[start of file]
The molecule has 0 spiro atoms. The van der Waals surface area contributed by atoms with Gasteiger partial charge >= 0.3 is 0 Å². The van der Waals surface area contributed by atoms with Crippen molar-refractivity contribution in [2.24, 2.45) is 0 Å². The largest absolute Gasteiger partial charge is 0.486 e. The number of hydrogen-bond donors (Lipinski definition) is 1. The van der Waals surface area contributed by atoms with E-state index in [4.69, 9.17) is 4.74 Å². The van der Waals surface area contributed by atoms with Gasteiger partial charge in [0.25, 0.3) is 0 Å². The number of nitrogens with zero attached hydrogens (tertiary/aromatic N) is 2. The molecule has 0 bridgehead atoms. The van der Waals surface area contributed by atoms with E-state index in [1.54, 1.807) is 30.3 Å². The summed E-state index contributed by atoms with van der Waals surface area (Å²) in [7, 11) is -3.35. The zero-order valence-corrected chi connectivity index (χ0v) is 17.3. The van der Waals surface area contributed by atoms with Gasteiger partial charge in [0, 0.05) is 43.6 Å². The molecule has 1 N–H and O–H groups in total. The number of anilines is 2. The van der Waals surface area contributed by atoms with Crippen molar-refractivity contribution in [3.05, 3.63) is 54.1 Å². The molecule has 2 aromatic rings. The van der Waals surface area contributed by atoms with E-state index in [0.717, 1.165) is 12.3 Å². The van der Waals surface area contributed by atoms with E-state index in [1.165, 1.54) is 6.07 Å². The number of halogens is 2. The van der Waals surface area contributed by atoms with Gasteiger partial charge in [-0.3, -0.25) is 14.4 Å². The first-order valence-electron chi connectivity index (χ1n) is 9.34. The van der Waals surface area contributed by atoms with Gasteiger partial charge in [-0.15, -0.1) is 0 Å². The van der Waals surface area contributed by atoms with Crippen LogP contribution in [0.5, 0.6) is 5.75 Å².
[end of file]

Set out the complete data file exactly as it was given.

The molecule has 0 spiro atoms. The van der Waals surface area contributed by atoms with Gasteiger partial charge >= 0.3 is 0 Å². The van der Waals surface area contributed by atoms with Crippen molar-refractivity contribution in [2.24, 2.45) is 0 Å². The largest absolute Gasteiger partial charge is 0.486 e. The number of hydrogen-bond donors (Lipinski definition) is 1. The van der Waals surface area contributed by atoms with E-state index in [4.69, 9.17) is 4.74 Å². The van der Waals surface area contributed by atoms with Gasteiger partial charge in [0.25, 0.3) is 0 Å². The number of nitrogens with zero attached hydrogens (tertiary/aromatic N) is 2. The molecule has 0 bridgehead atoms. The van der Waals surface area contributed by atoms with E-state index in [1.54, 1.807) is 30.3 Å². The summed E-state index contributed by atoms with van der Waals surface area (Å²) in [7, 11) is -3.35. The zero-order valence-corrected chi connectivity index (χ0v) is 17.3. The van der Waals surface area contributed by atoms with Gasteiger partial charge in [0, 0.05) is 43.6 Å². The molecule has 1 N–H and O–H groups in total. The number of anilines is 2. The van der Waals surface area contributed by atoms with Crippen molar-refractivity contribution in [3.05, 3.63) is 54.1 Å². The molecule has 2 aromatic rings. The van der Waals surface area contributed by atoms with E-state index in [0.717, 1.165) is 12.3 Å². The van der Waals surface area contributed by atoms with E-state index in [1.165, 1.54) is 6.07 Å². The number of halogens is 2. The van der Waals surface area contributed by atoms with Gasteiger partial charge in [-0.3, -0.25) is 14.4 Å². The first-order valence-electron chi connectivity index (χ1n) is 9.34. The van der Waals surface area contributed by atoms with Gasteiger partial charge in [-0.15, -0.1) is 0 Å². The van der Waals surface area contributed by atoms with Crippen LogP contribution in [0.5, 0.6) is 5.75 Å².